After the Fall Frontrunner VR Hands-On Preview
Finger Guns were cordially invited to kill ice-zombies at an exclusive preview of After the Fall’s Frontrunner season content. Here’s how Greg got on with it:
A few weeks ago, Finger Guns were invited to a preview event for After the Fall’s Frontrunner content. Hosted by Koch at DNA VR in Battersea, they sent me. Me, who’s experience with VR is “That little bit I’ve played at EGX with Sean”.
So, if you’re expecting an in depth look at the mechanics and technical specifications behind After the Fall then this isn’t it. What this is, however, is someone’s untainted, unhindered-by-expectations look at a first person shooter in VR.
Did I enjoy myself, or did I leave thinking VR is still a gimmick I can’t get behind? Read on and find out…
If you’re unfamiliar with After the Fall… good, so was I. I’d seen a trailer about a week before we’d gotten the invite, by coincidence, which piqued my interest. Other than that, I was in the dark. So let’s recap what we know about it:
For one, it’s set in the 80’s. In an era of Stranger Things and Ghostbusters continuations, this is never a bad thing. Everything has that retro feel to it; from the chunky old arcade cabinets, right down to the “vintage” weaponry over brand new, polished modern weapons.
The world has been hit with a winter-y apocalypse, with the Fell being some kind of twisted, mutated horde brought on by the extreme weather change. Want to know more than that? Well… so would I. The play session wasn’t giving away what caused it or why they mutated like that.
Ice to Meet You
Of course, there will be obvious Left 4 Dead comparisons throughout After the Fall’s lifespan. So we’ll just get one of them out of the way now: yes, there are different enemy types, much like Left 4 Dead. The frost zombies [frombies?] range from generic, horde-based grunt to bigger, badder and bullet-spongier as players progress.
In my time with it, the standard enemies were challenging enough if you got overwhelmed. Much like the aforementioned, or Days Gone, taking your eye off the ball will see you sideswiped by nasties. Then there’s the big’uns, the howlers, the ones that explode… and the Juggernauts.
I shouldn’t need to spell out the variations, especially if you’re familiar with horde-based zombie games. If you’re not, then be prepared for all sorts of leaping, projectile-based and en masse style shenanigans as you try and stay alive.
Taking It Into Your Own Hands
Brace yourselves, as I’m about to reveal something: I’ve never played on an Oculus Quest 2. Not really a shock, as I’ve made it clear I’ve barely touched VR. As I say, don’t expect an in-depth analysis about the nuances of the system. This is pure layman, from here on in.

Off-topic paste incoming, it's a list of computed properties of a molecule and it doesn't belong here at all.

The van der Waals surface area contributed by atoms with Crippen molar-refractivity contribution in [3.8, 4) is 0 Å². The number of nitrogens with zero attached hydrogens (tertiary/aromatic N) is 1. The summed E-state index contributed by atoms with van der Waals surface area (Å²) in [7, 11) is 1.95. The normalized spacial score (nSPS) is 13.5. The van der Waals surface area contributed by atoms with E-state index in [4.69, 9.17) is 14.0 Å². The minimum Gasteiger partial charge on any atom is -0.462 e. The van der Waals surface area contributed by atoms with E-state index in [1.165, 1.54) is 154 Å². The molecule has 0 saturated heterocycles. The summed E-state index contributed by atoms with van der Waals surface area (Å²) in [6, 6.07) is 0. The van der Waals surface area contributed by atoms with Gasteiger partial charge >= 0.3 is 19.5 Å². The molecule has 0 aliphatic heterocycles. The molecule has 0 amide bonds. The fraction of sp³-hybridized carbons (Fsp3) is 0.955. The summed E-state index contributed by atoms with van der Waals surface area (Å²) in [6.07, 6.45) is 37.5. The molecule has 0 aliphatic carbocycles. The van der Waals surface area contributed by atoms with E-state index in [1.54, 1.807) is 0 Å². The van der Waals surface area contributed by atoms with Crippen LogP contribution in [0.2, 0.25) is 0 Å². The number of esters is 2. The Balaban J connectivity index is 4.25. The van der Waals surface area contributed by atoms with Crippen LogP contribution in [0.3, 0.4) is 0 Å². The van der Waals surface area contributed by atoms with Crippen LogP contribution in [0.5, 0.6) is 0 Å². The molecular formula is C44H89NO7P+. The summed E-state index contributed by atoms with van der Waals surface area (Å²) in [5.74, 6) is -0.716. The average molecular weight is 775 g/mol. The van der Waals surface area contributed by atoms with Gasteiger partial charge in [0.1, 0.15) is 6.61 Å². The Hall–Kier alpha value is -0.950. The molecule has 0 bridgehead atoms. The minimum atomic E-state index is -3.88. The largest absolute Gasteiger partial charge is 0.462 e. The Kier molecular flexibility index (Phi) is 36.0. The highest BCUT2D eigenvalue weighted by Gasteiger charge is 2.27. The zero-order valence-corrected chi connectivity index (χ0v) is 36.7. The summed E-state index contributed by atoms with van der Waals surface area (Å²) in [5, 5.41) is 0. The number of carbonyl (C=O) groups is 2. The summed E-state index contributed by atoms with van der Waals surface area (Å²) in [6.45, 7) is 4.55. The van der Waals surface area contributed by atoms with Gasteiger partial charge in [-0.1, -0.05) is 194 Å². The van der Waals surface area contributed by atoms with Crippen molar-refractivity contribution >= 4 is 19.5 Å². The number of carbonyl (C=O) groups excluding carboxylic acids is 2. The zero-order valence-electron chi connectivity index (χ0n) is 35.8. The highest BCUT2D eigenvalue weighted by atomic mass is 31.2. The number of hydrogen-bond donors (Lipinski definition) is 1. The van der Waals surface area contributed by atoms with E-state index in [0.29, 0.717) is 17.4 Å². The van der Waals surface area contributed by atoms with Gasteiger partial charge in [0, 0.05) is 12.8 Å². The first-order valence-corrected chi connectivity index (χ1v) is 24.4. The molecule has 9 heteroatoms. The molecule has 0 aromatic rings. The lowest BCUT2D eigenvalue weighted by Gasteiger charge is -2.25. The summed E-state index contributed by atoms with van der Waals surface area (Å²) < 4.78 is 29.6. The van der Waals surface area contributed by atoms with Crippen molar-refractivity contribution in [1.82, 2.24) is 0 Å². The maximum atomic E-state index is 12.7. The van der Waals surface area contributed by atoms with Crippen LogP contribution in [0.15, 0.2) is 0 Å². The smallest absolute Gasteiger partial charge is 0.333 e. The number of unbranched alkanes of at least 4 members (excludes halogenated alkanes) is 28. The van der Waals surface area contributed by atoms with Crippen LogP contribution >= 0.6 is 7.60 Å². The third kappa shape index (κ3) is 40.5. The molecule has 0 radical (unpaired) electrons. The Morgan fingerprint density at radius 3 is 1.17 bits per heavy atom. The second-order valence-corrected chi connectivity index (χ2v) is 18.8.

In the simplest terms, playing After the Fall with the Oculus Quest 2 is very, very fun. Movement is still thumbstick based, which took some getting used to with head movements as well. Using the left to move reminded me of the Wii, of all things, whilst the combination of the right and head was pretty seamless when I got the hang of it.
But that’s not as exciting as the gunplay, the important bit. Of the weapons in the game, I had a two-handed light machine gun and shotgun at my disposal. Both could be fired with one hand, but the better control (and reloading) required both hands… just like a real gun, funnily enough.
So that’s your “technical aspect” covered, let’s look at the meat of this preview: whether After the Fall is any good or not.
From My Not-As-Cold-As-Theirs, Dead Hands
After the initial confusion and faff of getting to grips with it, like riding a bike after twenty years, I was having an absolute blast with After the Fall. This preview allowed us on the Boulevard stage, which was a perfect excuse to try out a variety of the game’s set piece/battle types.
Firing guns with the Quest 2 felt awesome, to put it bluntly. Machine gun in the right hand, holding the left trigger to take steadier aim in the left was as close to holding something tangible as you can get in VR. Manually reloading my machine gun was great, as was actually lifting the chamber(?) of the weapon and shaking out the magazine out.
The shotgun was also a blast to… err, blast. Held in my left, manually pumping it with my right again felt odd to begin with, having never done it before. But once I’d became “a pro” at it, I was firing one handed between each chambered shell. I felt invincible standing behind the level’s final boss, holding it like Arnie does the Winchester in Terminator 2.
It Warmed Me Up
To wrap this up, then, has After the Fall changed my mind on VR? Well, as the header above gives away: yes. I came away from the event grinning, very impressed with what I’d played at DNA VR. Having not heard about After the Fall much prior to the event, I essentially went in blind.
Now, even a few weeks after, I want to delve back in and find out what’s going on. The only hypothetical take away from this is I, personally, can’t see this being much fun on my own. That I was partnered up with others made it entertaining (particularly BeardoBenjo and I realising you can do the loser sign to each other), yet I don’t know if I’d feel that same enjoyment solo.
Anyway, that’s personal preference. I know some people enjoy the immersive VR experience on their own as much as others do team games. The conclusion I’m going for here is: as someone who didn’t have a lot of experience or fuss about VR, it’s changed my mind that this is a medium that continues to rise.
And if you are reading this, as an Oculus Quest 2 owner, you should really get After the Fall. If only to play around with the guns and strike cool movie poses.
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